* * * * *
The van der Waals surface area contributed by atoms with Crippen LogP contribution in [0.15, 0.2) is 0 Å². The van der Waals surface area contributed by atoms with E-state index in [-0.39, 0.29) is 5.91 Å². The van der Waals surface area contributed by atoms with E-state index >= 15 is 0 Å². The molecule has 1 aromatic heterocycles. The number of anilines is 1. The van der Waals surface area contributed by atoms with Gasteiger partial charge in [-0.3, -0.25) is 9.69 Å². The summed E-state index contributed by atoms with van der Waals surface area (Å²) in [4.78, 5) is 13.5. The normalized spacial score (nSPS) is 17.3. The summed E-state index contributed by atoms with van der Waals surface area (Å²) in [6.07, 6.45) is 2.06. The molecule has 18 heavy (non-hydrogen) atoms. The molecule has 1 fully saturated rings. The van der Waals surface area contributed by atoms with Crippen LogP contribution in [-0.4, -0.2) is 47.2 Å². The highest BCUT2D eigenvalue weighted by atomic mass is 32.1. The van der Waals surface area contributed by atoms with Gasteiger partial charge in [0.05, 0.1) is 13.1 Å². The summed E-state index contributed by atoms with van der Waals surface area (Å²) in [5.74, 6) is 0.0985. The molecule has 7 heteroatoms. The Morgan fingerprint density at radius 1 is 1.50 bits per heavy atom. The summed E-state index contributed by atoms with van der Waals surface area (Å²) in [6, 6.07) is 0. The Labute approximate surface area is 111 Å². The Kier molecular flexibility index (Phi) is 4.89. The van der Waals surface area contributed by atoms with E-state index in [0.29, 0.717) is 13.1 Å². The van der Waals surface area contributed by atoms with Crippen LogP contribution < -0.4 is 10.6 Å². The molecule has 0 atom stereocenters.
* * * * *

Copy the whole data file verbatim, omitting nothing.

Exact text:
The van der Waals surface area contributed by atoms with Crippen LogP contribution in [0.15, 0.2) is 0 Å². The van der Waals surface area contributed by atoms with E-state index in [-0.39, 0.29) is 5.91 Å². The van der Waals surface area contributed by atoms with E-state index >= 15 is 0 Å². The molecule has 1 aromatic heterocycles. The number of anilines is 1. The van der Waals surface area contributed by atoms with Gasteiger partial charge in [-0.3, -0.25) is 9.69 Å². The summed E-state index contributed by atoms with van der Waals surface area (Å²) in [4.78, 5) is 13.5. The normalized spacial score (nSPS) is 17.3. The summed E-state index contributed by atoms with van der Waals surface area (Å²) in [6.07, 6.45) is 2.06. The molecule has 18 heavy (non-hydrogen) atoms. The molecule has 1 fully saturated rings. The van der Waals surface area contributed by atoms with Crippen LogP contribution in [-0.4, -0.2) is 47.2 Å². The highest BCUT2D eigenvalue weighted by atomic mass is 32.1. The van der Waals surface area contributed by atoms with Gasteiger partial charge in [0.05, 0.1) is 13.1 Å². The summed E-state index contributed by atoms with van der Waals surface area (Å²) in [5.74, 6) is 0.0985. The molecule has 7 heteroatoms. The Morgan fingerprint density at radius 1 is 1.50 bits per heavy atom. The summed E-state index contributed by atoms with van der Waals surface area (Å²) in [6, 6.07) is 0. The Labute approximate surface area is 111 Å². The Kier molecular flexibility index (Phi) is 4.89. The van der Waals surface area contributed by atoms with E-state index in [0.29, 0.717) is 13.1 Å². The van der Waals surface area contributed by atoms with Crippen LogP contribution < -0.4 is 10.6 Å². The molecule has 0 atom stereocenters.